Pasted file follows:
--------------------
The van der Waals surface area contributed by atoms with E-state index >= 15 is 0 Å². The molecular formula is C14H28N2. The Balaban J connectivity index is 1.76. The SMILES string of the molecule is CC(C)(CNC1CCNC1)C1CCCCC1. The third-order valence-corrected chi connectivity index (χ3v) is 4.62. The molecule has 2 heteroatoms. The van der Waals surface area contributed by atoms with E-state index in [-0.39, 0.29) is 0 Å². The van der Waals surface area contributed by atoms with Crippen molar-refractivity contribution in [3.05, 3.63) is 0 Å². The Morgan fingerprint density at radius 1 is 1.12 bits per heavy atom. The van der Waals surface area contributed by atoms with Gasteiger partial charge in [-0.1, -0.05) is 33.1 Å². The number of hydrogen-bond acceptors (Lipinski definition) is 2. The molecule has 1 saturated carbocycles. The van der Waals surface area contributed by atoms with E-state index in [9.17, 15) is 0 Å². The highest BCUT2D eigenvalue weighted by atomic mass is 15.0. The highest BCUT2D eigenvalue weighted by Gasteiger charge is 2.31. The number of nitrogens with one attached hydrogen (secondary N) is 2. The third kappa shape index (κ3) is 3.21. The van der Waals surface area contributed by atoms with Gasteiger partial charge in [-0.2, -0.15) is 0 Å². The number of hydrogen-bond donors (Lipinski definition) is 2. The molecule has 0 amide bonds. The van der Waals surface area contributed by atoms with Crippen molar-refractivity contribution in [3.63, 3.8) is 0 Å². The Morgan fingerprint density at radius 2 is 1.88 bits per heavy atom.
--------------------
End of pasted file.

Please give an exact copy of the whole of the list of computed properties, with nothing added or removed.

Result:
The van der Waals surface area contributed by atoms with E-state index >= 15 is 0 Å². The molecular formula is C14H28N2. The Balaban J connectivity index is 1.76. The SMILES string of the molecule is CC(C)(CNC1CCNC1)C1CCCCC1. The third-order valence-corrected chi connectivity index (χ3v) is 4.62. The molecule has 2 heteroatoms. The van der Waals surface area contributed by atoms with E-state index in [-0.39, 0.29) is 0 Å². The van der Waals surface area contributed by atoms with Crippen molar-refractivity contribution in [3.05, 3.63) is 0 Å². The Morgan fingerprint density at radius 1 is 1.12 bits per heavy atom. The van der Waals surface area contributed by atoms with Gasteiger partial charge in [-0.1, -0.05) is 33.1 Å². The number of hydrogen-bond acceptors (Lipinski definition) is 2. The molecule has 1 saturated carbocycles. The van der Waals surface area contributed by atoms with E-state index in [9.17, 15) is 0 Å². The highest BCUT2D eigenvalue weighted by atomic mass is 15.0. The highest BCUT2D eigenvalue weighted by Gasteiger charge is 2.31. The number of nitrogens with one attached hydrogen (secondary N) is 2. The third kappa shape index (κ3) is 3.21. The van der Waals surface area contributed by atoms with Gasteiger partial charge in [-0.2, -0.15) is 0 Å². The number of hydrogen-bond donors (Lipinski definition) is 2. The molecule has 0 amide bonds. The van der Waals surface area contributed by atoms with Crippen molar-refractivity contribution in [3.63, 3.8) is 0 Å². The Morgan fingerprint density at radius 2 is 1.88 bits per heavy atom.